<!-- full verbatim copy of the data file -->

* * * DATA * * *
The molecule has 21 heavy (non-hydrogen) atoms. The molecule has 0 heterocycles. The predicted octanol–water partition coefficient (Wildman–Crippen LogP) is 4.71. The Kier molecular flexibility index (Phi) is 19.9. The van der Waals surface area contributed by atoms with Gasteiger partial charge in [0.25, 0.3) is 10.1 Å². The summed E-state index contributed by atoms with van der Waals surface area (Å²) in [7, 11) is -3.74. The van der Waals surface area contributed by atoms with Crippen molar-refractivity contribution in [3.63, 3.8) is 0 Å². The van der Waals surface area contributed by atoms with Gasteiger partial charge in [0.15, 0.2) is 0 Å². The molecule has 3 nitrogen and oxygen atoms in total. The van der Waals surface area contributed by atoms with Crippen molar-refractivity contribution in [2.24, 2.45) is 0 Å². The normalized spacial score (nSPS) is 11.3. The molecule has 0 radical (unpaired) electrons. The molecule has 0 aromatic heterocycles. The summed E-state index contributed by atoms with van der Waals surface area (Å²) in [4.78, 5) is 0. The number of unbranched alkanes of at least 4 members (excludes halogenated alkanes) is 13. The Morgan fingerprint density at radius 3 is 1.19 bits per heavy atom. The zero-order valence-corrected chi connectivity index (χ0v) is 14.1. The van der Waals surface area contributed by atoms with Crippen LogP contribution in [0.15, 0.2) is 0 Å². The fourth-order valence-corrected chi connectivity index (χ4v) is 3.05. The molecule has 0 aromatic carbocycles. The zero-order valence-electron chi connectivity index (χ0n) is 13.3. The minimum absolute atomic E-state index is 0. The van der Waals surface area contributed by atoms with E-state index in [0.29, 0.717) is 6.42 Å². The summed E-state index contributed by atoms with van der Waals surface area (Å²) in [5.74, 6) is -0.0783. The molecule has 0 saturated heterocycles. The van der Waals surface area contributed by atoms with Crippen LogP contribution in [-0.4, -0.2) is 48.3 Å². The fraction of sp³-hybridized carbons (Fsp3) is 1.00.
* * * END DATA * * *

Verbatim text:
The molecule has 21 heavy (non-hydrogen) atoms. The molecule has 0 heterocycles. The predicted octanol–water partition coefficient (Wildman–Crippen LogP) is 4.71. The Kier molecular flexibility index (Phi) is 19.9. The van der Waals surface area contributed by atoms with Gasteiger partial charge in [0.25, 0.3) is 10.1 Å². The summed E-state index contributed by atoms with van der Waals surface area (Å²) in [7, 11) is -3.74. The van der Waals surface area contributed by atoms with Crippen molar-refractivity contribution in [3.63, 3.8) is 0 Å². The van der Waals surface area contributed by atoms with Gasteiger partial charge in [0.15, 0.2) is 0 Å². The molecule has 3 nitrogen and oxygen atoms in total. The van der Waals surface area contributed by atoms with Crippen molar-refractivity contribution in [2.24, 2.45) is 0 Å². The normalized spacial score (nSPS) is 11.3. The molecule has 0 radical (unpaired) electrons. The molecule has 0 aromatic heterocycles. The summed E-state index contributed by atoms with van der Waals surface area (Å²) in [4.78, 5) is 0. The number of unbranched alkanes of at least 4 members (excludes halogenated alkanes) is 13. The Morgan fingerprint density at radius 3 is 1.19 bits per heavy atom. The zero-order valence-corrected chi connectivity index (χ0v) is 14.1. The van der Waals surface area contributed by atoms with Crippen LogP contribution in [0.15, 0.2) is 0 Å². The fourth-order valence-corrected chi connectivity index (χ4v) is 3.05. The molecule has 0 aromatic carbocycles. The zero-order valence-electron chi connectivity index (χ0n) is 13.3. The minimum absolute atomic E-state index is 0. The van der Waals surface area contributed by atoms with E-state index in [0.29, 0.717) is 6.42 Å². The summed E-state index contributed by atoms with van der Waals surface area (Å²) in [5.74, 6) is -0.0783. The molecule has 0 saturated heterocycles. The van der Waals surface area contributed by atoms with Crippen LogP contribution in [-0.4, -0.2) is 48.3 Å². The fraction of sp³-hybridized carbons (Fsp3) is 1.00.